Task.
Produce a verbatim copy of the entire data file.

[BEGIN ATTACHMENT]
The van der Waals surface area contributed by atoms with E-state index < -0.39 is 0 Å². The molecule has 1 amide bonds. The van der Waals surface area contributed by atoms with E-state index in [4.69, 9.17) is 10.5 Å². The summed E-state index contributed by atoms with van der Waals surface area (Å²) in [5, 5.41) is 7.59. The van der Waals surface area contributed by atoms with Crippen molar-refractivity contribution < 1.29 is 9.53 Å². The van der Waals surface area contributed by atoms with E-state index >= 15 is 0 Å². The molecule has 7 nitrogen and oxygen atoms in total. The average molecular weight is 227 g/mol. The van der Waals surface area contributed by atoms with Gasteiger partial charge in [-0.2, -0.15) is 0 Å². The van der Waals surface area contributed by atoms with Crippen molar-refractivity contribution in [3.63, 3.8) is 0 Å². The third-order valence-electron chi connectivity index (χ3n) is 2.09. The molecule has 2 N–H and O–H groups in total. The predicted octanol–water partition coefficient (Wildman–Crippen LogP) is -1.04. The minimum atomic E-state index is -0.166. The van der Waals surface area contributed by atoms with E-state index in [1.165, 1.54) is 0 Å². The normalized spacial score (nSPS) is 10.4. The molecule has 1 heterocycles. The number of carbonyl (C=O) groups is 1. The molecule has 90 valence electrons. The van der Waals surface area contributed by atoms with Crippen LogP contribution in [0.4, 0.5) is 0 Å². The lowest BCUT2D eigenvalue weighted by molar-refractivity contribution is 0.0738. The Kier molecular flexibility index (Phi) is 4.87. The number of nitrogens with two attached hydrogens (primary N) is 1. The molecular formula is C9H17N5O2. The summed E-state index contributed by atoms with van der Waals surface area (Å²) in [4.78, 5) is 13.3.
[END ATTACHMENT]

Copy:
The van der Waals surface area contributed by atoms with E-state index < -0.39 is 0 Å². The molecule has 1 amide bonds. The van der Waals surface area contributed by atoms with E-state index in [4.69, 9.17) is 10.5 Å². The summed E-state index contributed by atoms with van der Waals surface area (Å²) in [5, 5.41) is 7.59. The van der Waals surface area contributed by atoms with Crippen molar-refractivity contribution < 1.29 is 9.53 Å². The van der Waals surface area contributed by atoms with E-state index >= 15 is 0 Å². The molecule has 7 nitrogen and oxygen atoms in total. The average molecular weight is 227 g/mol. The van der Waals surface area contributed by atoms with Gasteiger partial charge in [-0.2, -0.15) is 0 Å². The van der Waals surface area contributed by atoms with Crippen molar-refractivity contribution in [3.63, 3.8) is 0 Å². The third-order valence-electron chi connectivity index (χ3n) is 2.09. The molecule has 2 N–H and O–H groups in total. The predicted octanol–water partition coefficient (Wildman–Crippen LogP) is -1.04. The minimum atomic E-state index is -0.166. The van der Waals surface area contributed by atoms with E-state index in [1.165, 1.54) is 0 Å². The normalized spacial score (nSPS) is 10.4. The molecule has 1 heterocycles. The number of carbonyl (C=O) groups is 1. The molecule has 90 valence electrons. The van der Waals surface area contributed by atoms with Crippen LogP contribution in [0.4, 0.5) is 0 Å². The lowest BCUT2D eigenvalue weighted by molar-refractivity contribution is 0.0738. The Kier molecular flexibility index (Phi) is 4.87. The number of nitrogens with two attached hydrogens (primary N) is 1. The molecular formula is C9H17N5O2. The summed E-state index contributed by atoms with van der Waals surface area (Å²) in [4.78, 5) is 13.3.